This touchscreen Symbian slider has a secret QWERTY keyboard. But is it any better than the N97 Mini?
With Android serving up fresh platters of dessert-themed updates (up next is Gingerbread 3.0 in late 2010) for mouth-watering handsets like the upcoming HTC Desire HD, Nokia’s Symbian phones are starting to look a bit stale.
That’s not to say there isn’t still an appetite for mid-range S60 handsets, so the Finns have made the C6 – a QWERTY, touchscreen slider that’s essentially a more affordable version of the N97.
Slide the screen across and you’ll reveal the decent keyboard underneath, which is big and spacious enough to be easy to use. The screen is colourful and bright, with a decent if not mind-blowing resolution of 360x640.
The other standout features visible on the outside are the reliable 5MP camera with LED flash and dedicated hardware key to launch it, plus the thankfully now very common 3.5mm headphone jack. There’s also a screen lock slider button to prevent those awkward accidental calls.
Home, sweet home
We were big fans of the N97’s home screen, and the C6’s is similarly configurable. You can display shortcuts to programs like Ovi Maps, Nokia’s excellent free mapping software.
Because Ovi Maps downloads and stores maps, the only data charges you’ll incur are when you use assisted GPS, but you can turn this off and there are maps for over 70 countries for you to download.
You can also show emails, the music player and more on the main screen plus shortcuts to another eight apps. It’s an easy-to-use, efficient system.
Impossible to resist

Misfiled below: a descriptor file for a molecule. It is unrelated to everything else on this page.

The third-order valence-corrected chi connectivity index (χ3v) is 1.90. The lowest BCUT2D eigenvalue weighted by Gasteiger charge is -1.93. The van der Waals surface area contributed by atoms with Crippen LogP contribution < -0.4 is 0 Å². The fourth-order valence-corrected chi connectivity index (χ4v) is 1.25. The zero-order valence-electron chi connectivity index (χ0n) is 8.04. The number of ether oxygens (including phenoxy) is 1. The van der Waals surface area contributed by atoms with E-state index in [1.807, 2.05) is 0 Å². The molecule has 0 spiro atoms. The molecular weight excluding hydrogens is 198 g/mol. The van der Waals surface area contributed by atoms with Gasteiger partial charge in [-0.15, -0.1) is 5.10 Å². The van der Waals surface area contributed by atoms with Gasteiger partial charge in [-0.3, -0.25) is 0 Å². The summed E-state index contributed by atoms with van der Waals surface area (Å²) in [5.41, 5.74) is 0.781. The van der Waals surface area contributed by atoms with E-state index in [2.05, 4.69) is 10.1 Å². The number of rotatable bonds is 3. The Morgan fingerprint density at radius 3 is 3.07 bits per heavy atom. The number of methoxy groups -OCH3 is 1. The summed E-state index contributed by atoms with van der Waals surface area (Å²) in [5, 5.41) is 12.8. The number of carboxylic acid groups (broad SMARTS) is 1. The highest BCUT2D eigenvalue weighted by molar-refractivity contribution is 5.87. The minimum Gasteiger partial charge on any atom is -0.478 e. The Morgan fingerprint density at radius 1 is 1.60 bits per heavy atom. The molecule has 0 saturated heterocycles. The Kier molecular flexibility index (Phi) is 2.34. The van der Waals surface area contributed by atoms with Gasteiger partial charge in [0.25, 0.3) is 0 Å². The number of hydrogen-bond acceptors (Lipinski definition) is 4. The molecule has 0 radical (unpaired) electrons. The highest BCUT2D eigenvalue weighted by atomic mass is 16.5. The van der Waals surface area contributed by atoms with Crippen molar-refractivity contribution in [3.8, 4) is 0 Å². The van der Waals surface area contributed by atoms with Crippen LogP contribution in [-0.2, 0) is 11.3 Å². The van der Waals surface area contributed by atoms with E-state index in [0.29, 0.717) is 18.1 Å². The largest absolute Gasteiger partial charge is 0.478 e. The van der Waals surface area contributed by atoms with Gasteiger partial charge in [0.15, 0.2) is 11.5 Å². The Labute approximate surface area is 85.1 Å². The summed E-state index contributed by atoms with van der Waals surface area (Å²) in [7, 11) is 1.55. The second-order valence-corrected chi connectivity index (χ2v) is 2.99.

Sadly, it’s not all plain sailing for the C6. Unfortunately, the touchscreen is of the cheaper resistive kind, rather than the pricier capacitive sort found on most self-respecting smartphones. You need to press it harder to get a response, and often have to wait for it to respond.
And while Nokia has done a good job making the S60 operating system react to finger presses, it isn’t natively a touchscreen system and it shows. Sometimes you need to press a menu once, at other points, twice. Thankfully, the touchscreen is supplemented by a keyboard so you don’t have to jab at the screen to type.
The Symbian browser also isn’t the fastest or most enjoyable to use. It feels clunky and slow. Mind you, the fundamentals of a phone have always been something Nokia excels at: call quality, signal strength and battery life are all superb here.
In all, this is an efficient enough phone but despite the decent styling and plentiful features (it has Wi-Fi, Bluetooth and GPS, natch), the C6 feels a little bit like yesterday’s news.
Nokia C6 review
A solid messaging smartphone that nails the essentials, but that’s no longer enough to keep up with the competition